He was only an 18-year-old boy who wished to work for media houses when he fell into the tender hands of the powerful Sunday Times journalist.
City Press journalist Sizwe Sama Yende is set to release his own book.
The tell-all memoir details an incident in August 2010 wherein Sama Yende escaped an attack by a gun-wielding hired assassin at his Mbombela home.
The book, called ‘Eerie Assignment’, will be in bookshelves by the end of May 2017.
Sama Yende has been a thorn in the back of politicians in hostile Mpumalanga, bravely exposing their shenanigans in the Media24-owned Sunday newspaper.
On the Friday night of 4 August 2010, Sama Yende had just arrived home when an armed man pounced on him after he had entered the gate.
He had been meeting sources for a story he was working on.
On the particular Friday night, after having opened the door and was about to close the sliding door, he saw the man walking hurriedly towards him. The man said (in a low voice) to Sama Yende: ‘stop what you’re doing, do not close the door’.
The man was carrying a gun however Sama Yende managed to close the door quickly and lift the handle to lock it. The man tried to open the door but fled when the alarm started ringing after Sama Yende had sprinted to activate it.
He says the book details this drama and the assignment he was writing before this occurred.
Sama Yende is a protégé of influential investigative South African journalist Mzilikazi wa Afrika.
He is that ‘scrawny’ 18-year-old boy Wa Afrika met in Daggakraal while was working for African Eye News Service and had been covering the late President Nelson Mandela who had come to visit that area in 1997.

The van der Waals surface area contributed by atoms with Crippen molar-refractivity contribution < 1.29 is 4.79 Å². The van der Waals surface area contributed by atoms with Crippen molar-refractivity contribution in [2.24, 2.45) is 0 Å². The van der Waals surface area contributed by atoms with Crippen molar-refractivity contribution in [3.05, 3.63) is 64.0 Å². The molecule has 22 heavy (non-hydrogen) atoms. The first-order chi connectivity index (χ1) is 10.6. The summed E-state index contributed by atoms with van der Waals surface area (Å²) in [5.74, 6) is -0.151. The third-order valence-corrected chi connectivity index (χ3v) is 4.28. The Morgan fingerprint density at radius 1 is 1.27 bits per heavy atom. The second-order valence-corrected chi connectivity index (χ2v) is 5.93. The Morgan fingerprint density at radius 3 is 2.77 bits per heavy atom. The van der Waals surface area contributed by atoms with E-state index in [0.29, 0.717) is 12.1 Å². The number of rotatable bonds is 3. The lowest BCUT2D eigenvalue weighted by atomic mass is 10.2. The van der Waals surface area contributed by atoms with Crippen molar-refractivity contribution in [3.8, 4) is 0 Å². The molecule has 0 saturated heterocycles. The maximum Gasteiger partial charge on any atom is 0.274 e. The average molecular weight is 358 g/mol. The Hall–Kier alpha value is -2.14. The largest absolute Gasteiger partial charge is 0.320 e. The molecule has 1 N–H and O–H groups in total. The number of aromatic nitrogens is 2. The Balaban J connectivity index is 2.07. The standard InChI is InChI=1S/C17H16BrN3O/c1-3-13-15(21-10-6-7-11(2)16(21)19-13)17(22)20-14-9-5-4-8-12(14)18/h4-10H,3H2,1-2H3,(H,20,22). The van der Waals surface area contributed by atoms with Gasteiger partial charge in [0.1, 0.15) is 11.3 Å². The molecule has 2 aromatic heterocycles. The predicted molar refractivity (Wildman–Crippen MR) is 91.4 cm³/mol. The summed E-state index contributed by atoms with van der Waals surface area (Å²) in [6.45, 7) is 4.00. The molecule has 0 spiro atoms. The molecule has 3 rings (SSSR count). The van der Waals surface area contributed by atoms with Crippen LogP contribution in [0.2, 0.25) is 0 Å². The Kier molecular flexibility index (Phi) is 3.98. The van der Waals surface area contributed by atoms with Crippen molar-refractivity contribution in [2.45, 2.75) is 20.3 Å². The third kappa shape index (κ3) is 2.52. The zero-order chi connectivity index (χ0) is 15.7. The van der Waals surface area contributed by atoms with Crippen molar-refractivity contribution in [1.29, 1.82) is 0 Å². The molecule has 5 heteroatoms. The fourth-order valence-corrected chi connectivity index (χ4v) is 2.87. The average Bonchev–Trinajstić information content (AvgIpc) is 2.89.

In chaper 10 of Nothing Left to Steal, Wa Afrika says of Sama Yende:
“To my surprise, the young man, full of shyness and speaking with his right hand on his mouth, said: ‘I want to be a journalist like you’. I spoke to the teenager for about 15 minutes and I realised that although he was 18 years old he had an extraordinary agility of mind and passion for journalism. He was a local Daggakraal boy”.
Three weeks later Wa Afrika introduced the young man to AENS boss Justin Arenstein who accepted the him on the condition that Wa Afrika was prepared to train and mentor him, which he agreed he would do and did.
Sama Yende since then worked for the African Eye News Service for 9 years, starting from that week in 1997.
In 2004, Sama Yende left AENS to go work for the Wits Institute for Social and Economic Research but then returned to AENS in 2005 before becoming City Press’s Limpopo bureau chief in 2006.
Sama Yende also had a stint with the Sekhukhune district municipality in Limpopo, working as a media officer, a position he held for three years until he returned to City Press, this time becoming its Mpumalanga bureau chief, a position he currently holds.
He told 013NEWS: “Eerie Assignment is a memoir centred on that incident”.
“In 2010 I was accosted by a gun-toting person one night, my car brakes were tempered with and was being constantly attacked verbally and on Facebook about my reporting.
“I however dealt with the politics of Mpumalanga and tried to make sense of why the environment has been hostile and toxic to all of us – politicians, journalists, civil servants, businesspeople and ordinary citizens,” he said.
“It is about the pain we have all gone through,” he added.
Mzilikazi wa Afrika contributed the foreword to Eerie Assignment and in Sama Yende’s words; “it is incidentally an extension of his memoir – Nothing Left to Steal“.
(edited by ZK)
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